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Columbus Day

Should It Really Be Celebrated?

Christopher+Columbus
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Columbus Day

Christopher Columbus

Christopher Columbus

Christopher Columbus

Christopher Columbus

Should we celebrate Columbus Day as a national holiday?

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On Monday, October 8th, many American schools and businesses closed in recognition of America’s most outdated holiday, Columbus Day celebrated each year in honor of Christopher Columbus’s discovery of the Americas in 1492, Christopher Columbus has long been credited as the first one to venture to the Americas. However, it is interesting to examine how it is possible that Columbus was the first one to discover America if it was already inhabited by millions of people upon his arrival. Furthermore, some historians credit Leif Erikson, the Viking explorer, as the first person to step foot in North America at the turn of the 9th century. These points of controversy, as well as Columbus’s harsh governing of the Spanish colony of Hispaniola, all seek to pose the question: Should Columbus Day be celebrated as a national holiday?

Upon his arrival in the Bahamas, Columbus immediately imposed harsh policies against the native people of the region and took many of them as prisoners. ”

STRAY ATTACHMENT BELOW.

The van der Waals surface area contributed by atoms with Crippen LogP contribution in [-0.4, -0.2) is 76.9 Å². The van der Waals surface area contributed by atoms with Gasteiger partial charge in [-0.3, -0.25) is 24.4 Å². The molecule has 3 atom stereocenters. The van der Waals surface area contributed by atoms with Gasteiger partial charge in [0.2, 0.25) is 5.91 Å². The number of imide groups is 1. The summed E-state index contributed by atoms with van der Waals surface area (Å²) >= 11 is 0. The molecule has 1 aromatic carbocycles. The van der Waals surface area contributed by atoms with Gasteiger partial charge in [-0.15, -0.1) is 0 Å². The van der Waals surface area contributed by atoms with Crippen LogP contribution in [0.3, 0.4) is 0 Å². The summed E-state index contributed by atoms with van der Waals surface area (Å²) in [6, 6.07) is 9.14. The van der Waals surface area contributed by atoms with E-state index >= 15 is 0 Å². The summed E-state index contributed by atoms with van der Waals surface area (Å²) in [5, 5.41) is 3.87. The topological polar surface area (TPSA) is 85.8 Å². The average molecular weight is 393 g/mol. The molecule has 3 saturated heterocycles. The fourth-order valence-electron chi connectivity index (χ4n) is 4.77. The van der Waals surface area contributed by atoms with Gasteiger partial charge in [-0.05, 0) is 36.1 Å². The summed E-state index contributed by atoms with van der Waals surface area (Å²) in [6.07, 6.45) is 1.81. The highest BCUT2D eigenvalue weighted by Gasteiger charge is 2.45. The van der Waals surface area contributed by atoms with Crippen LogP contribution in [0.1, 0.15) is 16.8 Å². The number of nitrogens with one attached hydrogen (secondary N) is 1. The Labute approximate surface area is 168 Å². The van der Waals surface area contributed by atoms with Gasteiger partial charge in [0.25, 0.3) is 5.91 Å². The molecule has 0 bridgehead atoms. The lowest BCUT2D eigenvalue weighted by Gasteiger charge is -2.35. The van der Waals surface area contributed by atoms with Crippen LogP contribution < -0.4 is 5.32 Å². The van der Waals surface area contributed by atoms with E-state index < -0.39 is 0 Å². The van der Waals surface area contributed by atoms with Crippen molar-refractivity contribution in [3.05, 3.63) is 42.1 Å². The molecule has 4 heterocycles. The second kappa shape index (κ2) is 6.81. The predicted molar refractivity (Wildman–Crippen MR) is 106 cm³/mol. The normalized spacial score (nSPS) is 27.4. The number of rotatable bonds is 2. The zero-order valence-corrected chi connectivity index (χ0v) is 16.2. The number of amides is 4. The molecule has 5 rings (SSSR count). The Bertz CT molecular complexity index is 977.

Although it is conventionally taught in schools that Columbus was the first person to discovery the Americas in 1492, many argue that this is not entirely true. After all, Columbus never did make landfall on what is now America, but rather in the Bahamas. As another point of contention to the aforementioned argument, Columbus held the belief that he had landed in a part of Asia known as the East Indies. Most notably, though, the land Columbus supposedly discovered was already inhabited my millions of indigenous people long before his arrival. Regardless of one’s beliefs about Columbus’s voyages to America, it is Columbus’s controversial time as the governor of Hispaniola and his treatment of the native people that has generated the most advocacy for the removal of Columbus Day as a national holiday.

Upon his arrival in the Bahamas, Columbus immediately imposed harsh policies against the native people of the region and took many of them as prisoners. In his journal, he describes how he exploited the indigenous people as slaves and tore them away from their civilizations for his own personal gain. As governor of Hispaniola, Columbus was known to employ barbaric punishments against his subjects and was even removed from power as a result. Reports from the time detail these inhumane practices and highlight the negative side of Columbus’s rule over the Spanish colonies.

Recently, as these details about Columbus’s life have resurfaced, there has been growing support for the removal of Columbus Day as a national holiday. In addition, in 2018, Columbus Day falls on the same day as Indigenous People’s Day in an ironic occurrence. Many places across the United States have already chosen to recognize Indigenous People’s Day in place of Columbus Day in protest of Columbus’s controversial life. I will allow you, the everyday reader, the chance to decide if Columbus Day should be celebrated as a national holiday in the United States. Simply refer to the poll below and leave your opinion on the issue.

 

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